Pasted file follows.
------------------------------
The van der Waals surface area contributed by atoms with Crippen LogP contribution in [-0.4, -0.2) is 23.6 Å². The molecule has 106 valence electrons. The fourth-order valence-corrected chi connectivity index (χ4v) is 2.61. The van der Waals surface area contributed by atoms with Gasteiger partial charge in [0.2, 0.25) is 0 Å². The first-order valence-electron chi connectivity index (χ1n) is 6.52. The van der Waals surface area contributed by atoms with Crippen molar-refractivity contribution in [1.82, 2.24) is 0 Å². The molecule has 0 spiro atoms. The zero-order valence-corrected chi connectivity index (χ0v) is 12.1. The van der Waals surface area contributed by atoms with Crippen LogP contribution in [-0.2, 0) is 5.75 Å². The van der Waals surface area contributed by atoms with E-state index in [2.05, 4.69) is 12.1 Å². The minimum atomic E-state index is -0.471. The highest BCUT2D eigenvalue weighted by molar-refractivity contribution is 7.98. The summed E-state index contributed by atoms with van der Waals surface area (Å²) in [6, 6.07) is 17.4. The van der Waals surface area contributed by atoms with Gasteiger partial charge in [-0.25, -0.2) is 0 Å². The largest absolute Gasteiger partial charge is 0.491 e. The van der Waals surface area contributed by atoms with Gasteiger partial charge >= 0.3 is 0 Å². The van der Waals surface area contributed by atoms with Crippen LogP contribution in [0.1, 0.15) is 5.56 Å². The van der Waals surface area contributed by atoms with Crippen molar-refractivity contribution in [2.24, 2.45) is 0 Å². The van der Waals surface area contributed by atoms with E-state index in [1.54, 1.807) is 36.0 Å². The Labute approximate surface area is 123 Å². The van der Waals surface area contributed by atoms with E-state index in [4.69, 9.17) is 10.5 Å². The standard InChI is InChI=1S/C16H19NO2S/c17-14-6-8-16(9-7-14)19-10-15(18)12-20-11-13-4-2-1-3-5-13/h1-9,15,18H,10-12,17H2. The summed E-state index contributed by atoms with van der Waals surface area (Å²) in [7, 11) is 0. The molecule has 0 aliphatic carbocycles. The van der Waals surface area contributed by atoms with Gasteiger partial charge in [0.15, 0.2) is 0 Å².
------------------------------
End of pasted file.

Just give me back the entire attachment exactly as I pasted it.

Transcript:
The van der Waals surface area contributed by atoms with Crippen LogP contribution in [-0.4, -0.2) is 23.6 Å². The molecule has 106 valence electrons. The fourth-order valence-corrected chi connectivity index (χ4v) is 2.61. The van der Waals surface area contributed by atoms with Gasteiger partial charge in [0.2, 0.25) is 0 Å². The first-order valence-electron chi connectivity index (χ1n) is 6.52. The van der Waals surface area contributed by atoms with Crippen molar-refractivity contribution in [1.82, 2.24) is 0 Å². The molecule has 0 spiro atoms. The zero-order valence-corrected chi connectivity index (χ0v) is 12.1. The van der Waals surface area contributed by atoms with Crippen LogP contribution in [-0.2, 0) is 5.75 Å². The van der Waals surface area contributed by atoms with E-state index in [2.05, 4.69) is 12.1 Å². The minimum atomic E-state index is -0.471. The highest BCUT2D eigenvalue weighted by molar-refractivity contribution is 7.98. The summed E-state index contributed by atoms with van der Waals surface area (Å²) in [6, 6.07) is 17.4. The van der Waals surface area contributed by atoms with Gasteiger partial charge in [-0.25, -0.2) is 0 Å². The largest absolute Gasteiger partial charge is 0.491 e. The van der Waals surface area contributed by atoms with Gasteiger partial charge >= 0.3 is 0 Å². The van der Waals surface area contributed by atoms with Crippen LogP contribution in [0.1, 0.15) is 5.56 Å². The van der Waals surface area contributed by atoms with Crippen molar-refractivity contribution in [2.24, 2.45) is 0 Å². The van der Waals surface area contributed by atoms with E-state index in [1.54, 1.807) is 36.0 Å². The Labute approximate surface area is 123 Å². The van der Waals surface area contributed by atoms with E-state index in [4.69, 9.17) is 10.5 Å². The standard InChI is InChI=1S/C16H19NO2S/c17-14-6-8-16(9-7-14)19-10-15(18)12-20-11-13-4-2-1-3-5-13/h1-9,15,18H,10-12,17H2. The summed E-state index contributed by atoms with van der Waals surface area (Å²) in [7, 11) is 0. The molecule has 0 aliphatic carbocycles. The van der Waals surface area contributed by atoms with Gasteiger partial charge in [0.15, 0.2) is 0 Å².